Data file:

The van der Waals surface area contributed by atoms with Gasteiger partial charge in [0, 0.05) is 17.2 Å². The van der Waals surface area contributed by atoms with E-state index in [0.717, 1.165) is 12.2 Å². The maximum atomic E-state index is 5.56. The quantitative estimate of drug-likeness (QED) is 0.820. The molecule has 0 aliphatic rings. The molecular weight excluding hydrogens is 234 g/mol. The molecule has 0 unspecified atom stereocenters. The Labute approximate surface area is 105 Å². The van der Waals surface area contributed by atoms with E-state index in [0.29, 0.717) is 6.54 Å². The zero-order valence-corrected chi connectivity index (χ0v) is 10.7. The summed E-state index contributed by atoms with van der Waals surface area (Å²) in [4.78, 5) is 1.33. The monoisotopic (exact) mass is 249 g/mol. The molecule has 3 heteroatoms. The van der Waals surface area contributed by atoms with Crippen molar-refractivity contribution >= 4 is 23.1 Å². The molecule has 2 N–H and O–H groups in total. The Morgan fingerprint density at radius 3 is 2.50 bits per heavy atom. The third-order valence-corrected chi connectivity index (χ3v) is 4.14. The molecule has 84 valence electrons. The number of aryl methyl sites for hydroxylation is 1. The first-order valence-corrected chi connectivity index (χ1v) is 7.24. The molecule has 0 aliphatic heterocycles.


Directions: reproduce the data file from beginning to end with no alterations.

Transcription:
The van der Waals surface area contributed by atoms with Gasteiger partial charge in [0, 0.05) is 17.2 Å². The van der Waals surface area contributed by atoms with E-state index in [0.717, 1.165) is 12.2 Å². The maximum atomic E-state index is 5.56. The quantitative estimate of drug-likeness (QED) is 0.820. The molecule has 0 aliphatic rings. The molecular weight excluding hydrogens is 234 g/mol. The molecule has 0 unspecified atom stereocenters. The Labute approximate surface area is 105 Å². The van der Waals surface area contributed by atoms with E-state index in [0.29, 0.717) is 6.54 Å². The zero-order valence-corrected chi connectivity index (χ0v) is 10.7. The summed E-state index contributed by atoms with van der Waals surface area (Å²) in [4.78, 5) is 1.33. The monoisotopic (exact) mass is 249 g/mol. The molecule has 3 heteroatoms. The van der Waals surface area contributed by atoms with Crippen molar-refractivity contribution >= 4 is 23.1 Å². The molecule has 2 N–H and O–H groups in total. The Morgan fingerprint density at radius 3 is 2.50 bits per heavy atom. The third-order valence-corrected chi connectivity index (χ3v) is 4.14. The molecule has 84 valence electrons. The number of aryl methyl sites for hydroxylation is 1. The first-order valence-corrected chi connectivity index (χ1v) is 7.24. The molecule has 0 aliphatic heterocycles.